According to Dr. Michael Corre, a poultry extension specialist at UConn:
“Broiler Finisher feeds account for the major cost of feeding…Changes in body composition can be rapid during this period and excessive fat deposition and loss of breast meat yield need to be carefully considered.”
Be sure to invest in a high-quality finishing feed during this last stage of growth.
It is common practice among chicken keepers to fast the birds for 24 hours prior to processing. Provide constant access to fresh, clean water.
Other Feed Considerations
Changing From One Food to Another
Abrupt changes to feed sources can cause significant issues in otherwise healthy birds. To avoid issues, a new feed should be gradually introduced over a period of several days following the structure below.
- Day 1: Mix new feed in with the old feed at a ratio of 20/80.
- Day 2: Increase the amount of new feed to 40/60.
- Day 3: Mix 50/50 new with old.
- Day 4: Mix 60/40 new with old.
- Day 5: Mix 75/25 new with old.
- Day 6: Transition to 100% new feed.
Chickens don’t have teeth and require assistance grinding down ingested material for digestion. This is accomplished within the gizzard muscle, aided by chick grit.
Chick grit can be purchased or acquired naturally in free ranged birds in the form of sand or tiny pebbles.
Chickens that are solely fed commercial feed do not require chick grit since the pellets and crumbles dissolve in the digestive system.
Backyard chickens that are confined to a chicken run or those that are fed treats in any form require the availability of chick grit. Grit can be offered as early as 2 weeks of age.
Crushed Oyster Shells (Laying Hens Only)
Supply crushed oyster shells in a small ramekin for laying hens to consume as needed. Oyster shells are digested slowly providing the constant source of calcium needed for eggshell formation which takes place overnight.
Layer feed has calcium added, however, food passes through chickens 90 minutes after consumption rendering it ineffective for shell integrity.
Chicks who are not yet 18 weeks old should never be allowed access to oyster shells for the risk of organ damage.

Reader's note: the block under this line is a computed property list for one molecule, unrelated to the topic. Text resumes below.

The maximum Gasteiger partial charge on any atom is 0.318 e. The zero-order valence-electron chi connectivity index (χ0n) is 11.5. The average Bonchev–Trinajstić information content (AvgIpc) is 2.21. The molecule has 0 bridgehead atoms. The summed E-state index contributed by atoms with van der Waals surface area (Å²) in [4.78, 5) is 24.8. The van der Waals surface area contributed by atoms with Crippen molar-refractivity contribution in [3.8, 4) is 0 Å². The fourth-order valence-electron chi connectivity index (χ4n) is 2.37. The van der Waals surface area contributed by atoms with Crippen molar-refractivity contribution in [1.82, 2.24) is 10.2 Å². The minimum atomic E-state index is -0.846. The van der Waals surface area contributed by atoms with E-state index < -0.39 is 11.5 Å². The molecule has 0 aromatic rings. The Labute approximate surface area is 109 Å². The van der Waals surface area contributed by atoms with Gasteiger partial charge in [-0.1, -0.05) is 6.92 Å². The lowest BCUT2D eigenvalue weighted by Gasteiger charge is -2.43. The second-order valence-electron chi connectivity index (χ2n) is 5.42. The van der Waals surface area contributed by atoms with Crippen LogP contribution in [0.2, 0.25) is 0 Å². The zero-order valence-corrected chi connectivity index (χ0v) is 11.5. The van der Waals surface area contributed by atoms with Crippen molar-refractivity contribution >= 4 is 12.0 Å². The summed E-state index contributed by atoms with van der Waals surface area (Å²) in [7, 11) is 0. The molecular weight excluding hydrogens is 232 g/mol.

As chickens become more like family pets, well-meaning and loving keepers enjoy providing their companions with treats. There are many different opinions and schools of thought on this. Considering you’ve read this far, I’ll share with you what we do.
From a health standpoint (and as an RN for humans), I don’t agree with replacing any portion of nutrient-dense chick feed with treats until their periods of rapid growth pass – generally after they’ve been switched to grower feed.
Nutritional requirements of baby chicks are very specific and there are entire teams of poultry nutritionists hired by commercial poultry farms dedicated to determining the best formulations for adequate growth. Additionally, there are literally zero vets in my area that will treat chickens.
I’m not comfortable interfering with a process that I don’t understand enough about. For this reason, we hold off until 8 weeks. At 8 weeks, they’re outside beginning to free-range and adapting to frequent human handling. Treats assist in training protocols.
If you do supply treats, always offer chick grit freely.
Do what you’re comfortable with.
Homemade Chicken Feed
While I enjoy homemade things, I’m not a poultry nutritionist and don’t have the level of knowledge required to create a homemade, nutritionally balanced feed for my flock.
We buy organic layer feed and allow our girls to free range the entire property.